The terrorism designation effectively bans the groups by allowing authorities to freeze their funds, raid their offices and prohibit fundraising and public expressions of support for the organizations, according to international monitors.
Israel’s Defense Ministry accused the groups of being controlled by the Popular Front for the Liberation of Palestine, a Marxist-Leninist movement with an armed wing that has carried out deadly attacks on civilians.
The PFLP does not recognize the existence of Israel.
Israel and its allies, including the United States, consider the PFLP to be a terrorist organization.
The six outlawed organizations are al-Haq, Addameer, the Bisan Center for Research and Development, the Union of Palestinian Women’s Committees, Defense for Children International-Palestine and the Union of Agricultural Work Committees.
Al-Haq, arguably the best-known Palestinian rights group, called the allegations “baseless” and a “systemic smear.”
“We remain steadfast in advocating for a dignified future for the Palestinian people and the liberation of Palestine,” it said in a statement.
Addameer, which advocates for Palestinians imprisoned by Israel, and Defense for Children International made similar remarks. The other organizations could not be reached for comment early Saturday. Some of them also have publicly criticized the Palestinian Authority and Hamas for alleged abuses in the occupied territories.
Riad Malki, the Palestinian Authority’s foreign minister, responded to Israel’s designation with a fiery statement in which he called the move a “fallacious and libelous slander” constituting a “strategic assault” on Palestinian civil society’s right to oppose Israel.
The Israeli government alleged that the six groups acted as a “central source” for financing PFLP operations. It said that the organizations received “major sums” of money from European countries and international organizations and alleged that some of that funding supported PFLP activities. It did not provide evidence.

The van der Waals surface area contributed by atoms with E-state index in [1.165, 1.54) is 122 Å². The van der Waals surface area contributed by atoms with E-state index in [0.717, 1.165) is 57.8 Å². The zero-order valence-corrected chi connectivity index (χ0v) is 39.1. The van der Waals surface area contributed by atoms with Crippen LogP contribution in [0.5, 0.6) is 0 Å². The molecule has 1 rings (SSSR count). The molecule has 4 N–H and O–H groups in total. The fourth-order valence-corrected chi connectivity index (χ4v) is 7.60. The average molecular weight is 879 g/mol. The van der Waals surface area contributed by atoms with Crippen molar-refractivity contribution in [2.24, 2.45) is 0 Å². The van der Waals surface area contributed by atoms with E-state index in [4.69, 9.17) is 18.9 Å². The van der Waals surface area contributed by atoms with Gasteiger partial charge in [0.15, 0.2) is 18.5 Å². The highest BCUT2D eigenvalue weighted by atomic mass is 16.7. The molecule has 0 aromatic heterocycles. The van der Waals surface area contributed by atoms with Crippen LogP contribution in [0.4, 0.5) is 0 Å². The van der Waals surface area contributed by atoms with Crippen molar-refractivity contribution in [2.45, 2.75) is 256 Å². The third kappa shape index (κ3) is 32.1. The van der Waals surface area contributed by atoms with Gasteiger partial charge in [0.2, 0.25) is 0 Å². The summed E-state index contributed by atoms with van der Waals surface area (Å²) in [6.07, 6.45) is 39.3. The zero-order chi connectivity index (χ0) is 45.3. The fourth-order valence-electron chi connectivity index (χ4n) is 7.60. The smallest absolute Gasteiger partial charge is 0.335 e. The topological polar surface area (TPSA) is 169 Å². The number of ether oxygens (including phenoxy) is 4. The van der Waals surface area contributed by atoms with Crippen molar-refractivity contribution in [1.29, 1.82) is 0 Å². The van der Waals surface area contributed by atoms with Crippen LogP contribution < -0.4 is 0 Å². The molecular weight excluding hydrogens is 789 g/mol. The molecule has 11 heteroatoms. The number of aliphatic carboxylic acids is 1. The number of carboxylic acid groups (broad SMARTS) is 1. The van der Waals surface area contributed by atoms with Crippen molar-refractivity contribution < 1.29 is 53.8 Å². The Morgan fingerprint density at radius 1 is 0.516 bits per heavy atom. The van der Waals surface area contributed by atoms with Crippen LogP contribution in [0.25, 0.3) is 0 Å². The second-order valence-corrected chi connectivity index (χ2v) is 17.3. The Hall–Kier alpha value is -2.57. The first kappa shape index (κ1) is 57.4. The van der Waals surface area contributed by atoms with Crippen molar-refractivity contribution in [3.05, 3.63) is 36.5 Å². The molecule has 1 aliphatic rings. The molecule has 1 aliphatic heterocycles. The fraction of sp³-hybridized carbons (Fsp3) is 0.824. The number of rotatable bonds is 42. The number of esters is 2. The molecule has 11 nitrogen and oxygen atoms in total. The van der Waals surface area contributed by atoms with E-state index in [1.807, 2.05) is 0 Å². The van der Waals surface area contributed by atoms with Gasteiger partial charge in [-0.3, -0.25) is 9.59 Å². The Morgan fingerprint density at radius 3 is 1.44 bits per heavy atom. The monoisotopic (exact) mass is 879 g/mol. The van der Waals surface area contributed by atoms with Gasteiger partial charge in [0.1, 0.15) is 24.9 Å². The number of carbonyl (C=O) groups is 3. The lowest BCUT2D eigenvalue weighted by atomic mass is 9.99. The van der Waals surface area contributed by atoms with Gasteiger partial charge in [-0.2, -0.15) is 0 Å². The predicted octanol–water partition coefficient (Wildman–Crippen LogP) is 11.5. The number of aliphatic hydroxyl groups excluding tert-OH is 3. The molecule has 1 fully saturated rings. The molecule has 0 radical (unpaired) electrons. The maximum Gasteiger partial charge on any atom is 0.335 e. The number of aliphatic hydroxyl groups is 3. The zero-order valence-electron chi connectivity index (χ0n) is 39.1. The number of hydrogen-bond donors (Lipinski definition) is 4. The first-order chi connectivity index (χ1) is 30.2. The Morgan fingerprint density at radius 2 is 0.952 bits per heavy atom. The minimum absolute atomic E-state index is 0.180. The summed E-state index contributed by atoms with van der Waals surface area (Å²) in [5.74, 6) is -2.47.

The terrorism designations were approved by Defense Minister Benny Gantz, who was military chief of staff when the Israel Defense Forces fought wars in Gaza in 2012 and 2014.
Friday’s announcement was not the first time that Israel has pressured rights advocates. In 2019, the country’s Supreme Court allowed the government to expel Omar Shakir, director for Israel and the Palestinian territories at Human Rights Watch. Shakir had been accused of supporting the boycotts, divestments and sanctions movement, which its critics have called antisemitic. He says he did not advocate for the BDS campaign in his HRW capacity.
The United States, Israel’s most important ally, said it was not given advance notice of the terrorism designations.
“We believe respect for human rights, fundamental freedoms, and a strong civil society are critically important to responsible and responsive governance,” State Department spokesman Ned Price told reporters Friday, adding that the United States would seek more information on the basis for the designations.